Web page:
Guest blogger Paul Dillon shares with Wesley College how to keep your children safe during leavers week.
Schoolies Week (or ‘Leavers’ as it’s called in WA) has been around in one form or another for a long time. When I finished high school, I can remember a range of things that my classmates did in the days or week following the last day of exams. We may not have travelled across the country or overseas, but there has always been some type of celebration or ‘letting off of steam’ at this pivotal time in a teen’s life.
Every year around this time I get emails from both parents and young people on this topic from all over the country, including Wesley College families.
Teens are often reaching out for tips on how to convince their parents they should be able to go (to see my response to that question – have a quick look at my entry on my Real Deal on Drugs blog for young people). While Mums and Dads send emails (usually Mums!) terrified about letting their son or daughter leave home for a week for schoolies.
Typically, they’re looking for advice on whether they should keep their kid home or not. Parents want their child to celebrate with their friends and get the opportunity to feel like an adult, but they are also protective. Most worries come from what they have seen or heard about the schoolies phenomenon.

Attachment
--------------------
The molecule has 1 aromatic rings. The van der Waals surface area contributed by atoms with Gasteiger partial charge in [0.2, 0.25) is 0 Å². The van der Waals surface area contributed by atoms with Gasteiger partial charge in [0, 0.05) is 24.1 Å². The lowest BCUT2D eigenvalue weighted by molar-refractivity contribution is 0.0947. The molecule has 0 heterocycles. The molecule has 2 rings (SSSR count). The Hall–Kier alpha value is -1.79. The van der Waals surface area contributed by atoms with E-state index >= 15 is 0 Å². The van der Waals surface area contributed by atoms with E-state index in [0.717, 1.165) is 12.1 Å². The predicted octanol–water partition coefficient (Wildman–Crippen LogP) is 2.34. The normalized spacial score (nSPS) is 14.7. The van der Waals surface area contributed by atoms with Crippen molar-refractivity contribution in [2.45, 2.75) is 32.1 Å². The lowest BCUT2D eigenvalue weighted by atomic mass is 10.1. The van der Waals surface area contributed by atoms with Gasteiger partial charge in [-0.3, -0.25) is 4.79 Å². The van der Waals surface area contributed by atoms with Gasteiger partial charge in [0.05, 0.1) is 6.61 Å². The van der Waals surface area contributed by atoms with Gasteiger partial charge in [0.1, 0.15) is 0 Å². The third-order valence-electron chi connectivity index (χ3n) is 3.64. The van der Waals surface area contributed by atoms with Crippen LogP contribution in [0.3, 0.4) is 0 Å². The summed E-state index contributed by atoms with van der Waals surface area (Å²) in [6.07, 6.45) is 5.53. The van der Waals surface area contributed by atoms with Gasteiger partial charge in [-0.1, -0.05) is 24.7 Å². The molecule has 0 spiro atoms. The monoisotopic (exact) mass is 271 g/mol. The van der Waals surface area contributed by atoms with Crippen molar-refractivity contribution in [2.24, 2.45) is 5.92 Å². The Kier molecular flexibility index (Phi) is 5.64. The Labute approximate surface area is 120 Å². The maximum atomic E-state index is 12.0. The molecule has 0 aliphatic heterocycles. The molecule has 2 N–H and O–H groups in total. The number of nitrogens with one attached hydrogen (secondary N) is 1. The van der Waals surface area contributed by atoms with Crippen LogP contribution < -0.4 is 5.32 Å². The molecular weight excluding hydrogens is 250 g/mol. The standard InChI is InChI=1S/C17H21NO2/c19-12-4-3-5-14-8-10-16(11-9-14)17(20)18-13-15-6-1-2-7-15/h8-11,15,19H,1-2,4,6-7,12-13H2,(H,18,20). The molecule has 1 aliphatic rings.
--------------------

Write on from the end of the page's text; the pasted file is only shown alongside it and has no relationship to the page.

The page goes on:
Why is Leavers so Popular?
These celebrations undertaken once high school has finally ended, have always been regarded as a distinct marker of the transition from childhood to adulthood. I dislike the term, but schoolies events are now regarded by many school leavers as a rite of passage.
One of the main reasons is the commercialisation of Schoolies Week over the past couple of decades. There is big money to make and plenty of businesses ready to take advantage of young people that have money to burn. There are many companies that deal only with leavers events and they promote these aggressively. You only need to watch MTV a couple of times to understand the increasing social pressure on young people leaving school to attend Schoolies Week celebrations in one form or another.
Community and media interest have also grown. And you can guarantee that every year crews of TV reporters will venture up to schoolie hotspots to try to capture the most sensational footage they can. Without fail, they manage to find some young teen who will agree to an interview on national television and talk about their alcohol (and sometimes drug) fuelled week at schoolies. Leading to reinforcing many parents’ belief that the week is out of control and without any merit. Add social media’s influence and media coverage of leavers to the mix and you can certainly see why so many parents decide to keep their children at home.
What Can You do to Prepare Your Child for Leavers?
My advice is to take a moment and sit down with your child and talk through the concerns you have. Then after you have finished, give them the opportunity to let you know how they intend to deal with the potential problems you have raised.